High-speed machining is typically used in medical equipment manufacturing where machinists often work with exotic alloys and harder metals like titanium.
A properly balanced toolholder in the spindle is always important, but as RPMs reach 20,000, 30,000, or even higher, the precise and secure seating of a properly balanced toolholder in the spindle becomes even more critical. At these rates of speed, even minor flaws in toolholder fit or concentricity can lead to less-precise machining, reduced tool and spindle life, and even damaged workpieces.
Machining exotic alloys and hard metals also takes its toll on cutting tools, which must be changed out more frequently as they dull or break. The cost of tool replacement, not to mention loss of production time due to frequent changeover, can add up quickly as well.
All of these factors serve to slow down machining cycle times — the measure of the time it takes to complete each part from start to finish.
Now, however, an increasing number of manufacturers of medical parts and components are improving milling productivity of titanium and other metals by 15–20 percent by resolving one of the most fundamental and long-standing problems in machining: improper seating of the toolholder in the spindle.
For an industry in which cycle times are directly related to operational costs and, by extension, the bids offered by prospective customers, finding new ways to decrease machining time can lead to a significant competitive edge.
The Flaw in the System
The flaw in the design and utilization of retention knobs in tapered toolholders secured by drawbars, such as the popular V-flange, dates back to the original designs first introduced decades ago.
Perhaps because the shank and spindle are so carefully machined or because the industry has used retention knobs on tapered products for decades, this issue has largely been overlooked.
The shank of tapered toolholders is ground to a fine finish within very precise, established tolerances, and they are also threaded at the narrow end to accept a retention knob. The knob is designed to engage with the drawbar, which exerts a pull force that holds the toolholder firmly in the spindle.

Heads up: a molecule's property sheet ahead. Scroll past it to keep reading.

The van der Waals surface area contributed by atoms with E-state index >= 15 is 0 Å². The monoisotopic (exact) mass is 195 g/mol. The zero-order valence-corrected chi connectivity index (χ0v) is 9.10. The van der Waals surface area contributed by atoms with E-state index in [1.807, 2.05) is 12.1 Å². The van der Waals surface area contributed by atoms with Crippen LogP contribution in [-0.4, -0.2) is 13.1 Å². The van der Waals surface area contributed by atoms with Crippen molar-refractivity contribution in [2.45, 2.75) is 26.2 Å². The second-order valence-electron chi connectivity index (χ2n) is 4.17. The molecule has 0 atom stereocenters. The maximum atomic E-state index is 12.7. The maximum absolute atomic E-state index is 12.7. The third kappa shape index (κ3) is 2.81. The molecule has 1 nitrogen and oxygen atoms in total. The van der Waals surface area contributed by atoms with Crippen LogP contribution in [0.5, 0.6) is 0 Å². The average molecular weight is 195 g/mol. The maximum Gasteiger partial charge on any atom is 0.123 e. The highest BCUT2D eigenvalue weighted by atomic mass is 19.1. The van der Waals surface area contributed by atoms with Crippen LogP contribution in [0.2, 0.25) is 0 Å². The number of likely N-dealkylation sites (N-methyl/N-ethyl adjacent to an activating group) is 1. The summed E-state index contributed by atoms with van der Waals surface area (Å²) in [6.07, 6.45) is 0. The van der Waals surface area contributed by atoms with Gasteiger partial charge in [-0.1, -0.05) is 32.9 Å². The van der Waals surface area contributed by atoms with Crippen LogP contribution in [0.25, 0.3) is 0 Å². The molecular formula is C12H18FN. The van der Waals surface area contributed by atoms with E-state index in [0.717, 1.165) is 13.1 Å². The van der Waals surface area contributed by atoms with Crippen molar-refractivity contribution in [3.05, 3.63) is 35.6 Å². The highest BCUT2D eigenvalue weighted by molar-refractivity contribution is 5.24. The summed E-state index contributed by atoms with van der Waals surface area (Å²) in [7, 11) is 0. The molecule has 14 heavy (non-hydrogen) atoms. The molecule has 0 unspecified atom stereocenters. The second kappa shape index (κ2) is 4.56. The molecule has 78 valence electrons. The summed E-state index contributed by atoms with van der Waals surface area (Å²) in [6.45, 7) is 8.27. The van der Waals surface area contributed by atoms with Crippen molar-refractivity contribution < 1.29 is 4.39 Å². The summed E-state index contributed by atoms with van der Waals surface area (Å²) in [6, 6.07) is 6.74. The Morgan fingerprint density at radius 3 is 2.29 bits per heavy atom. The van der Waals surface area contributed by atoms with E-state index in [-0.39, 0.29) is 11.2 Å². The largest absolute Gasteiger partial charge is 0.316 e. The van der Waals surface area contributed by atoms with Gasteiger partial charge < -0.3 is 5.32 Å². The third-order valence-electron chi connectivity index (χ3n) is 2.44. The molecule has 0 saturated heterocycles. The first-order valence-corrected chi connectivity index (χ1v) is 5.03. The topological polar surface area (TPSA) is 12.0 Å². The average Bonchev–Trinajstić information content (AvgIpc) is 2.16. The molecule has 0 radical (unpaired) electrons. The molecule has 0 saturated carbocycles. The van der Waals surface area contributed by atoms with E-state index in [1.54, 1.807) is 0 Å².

The problem is that, when tightened, poorly designed, traditional retention knobs — a part that costs less than $30 — create a bulge in the taper that prevents proper seating in the spindle. Once this expansion occurs, the toolholder will not pull fully into the spindle and so it cannot make contact with upwards of 70 percent of its surface.
The results are manifested in a wide range of CNC milling issues often attributed to other causes: vibration and chatter, poor tolerances, non-repeatability, poor finishes, shortened tool life, excessive spindle wear and tear, run-out, and shallow depths of cuts.
For Janos Garaczi, president of Delta Machine Company, this meant addressing issues with the interface of toolholder and spindle on new high-RPM/high-torque equipment he installed. The company, based in Gardena, CA, machines titanium products for the aerospace and the medical industries
To address the issues, Garaczi used unique High Torque retention knobs along with dual-contact spindles designed to keep the toolholder rigidly in place during high-speed machining. In doing so, Garaczi says the combination of equipment and machining expertise has decreased cycle times as much as 40–50 percent, allowing Delta Machine to often outbid the competition for projects involving titanium.
A More Aggressive Approach
Delta Machine specializes in high-volume production precision machining of complex, tight tolerance parts out of titanium, stainless steel, aluminum, plastics, and exotic alloys. Because the equipment involved a high-torque, high-speed spindle, Garaczi says the CNC manufacturer recommended investing in a unique retention knob for use with harder materials like titanium. Standard, off-the-shelf retention knobs could be used but were at some risk of shearing off or breaking due to the high torque involved.
To accomplish this, retention knobs are used. However, newer CNC milling machines exert significantly more drawbar pressure on the knobs than in the past. Moreover, most retention knob manufacturers provide little information on the proper torque required, a factor that can lead to the improper seating described earlier.
As a result, retention knobs can literally be pulled apart during operations. It’s a significant issue because if the retention knob comes apart while the machine is running, it could cause considerable damage. If spindles are damaged, the costs can be considerable given that each spindle can cost $10,000 or more, not including the cost of any downtime.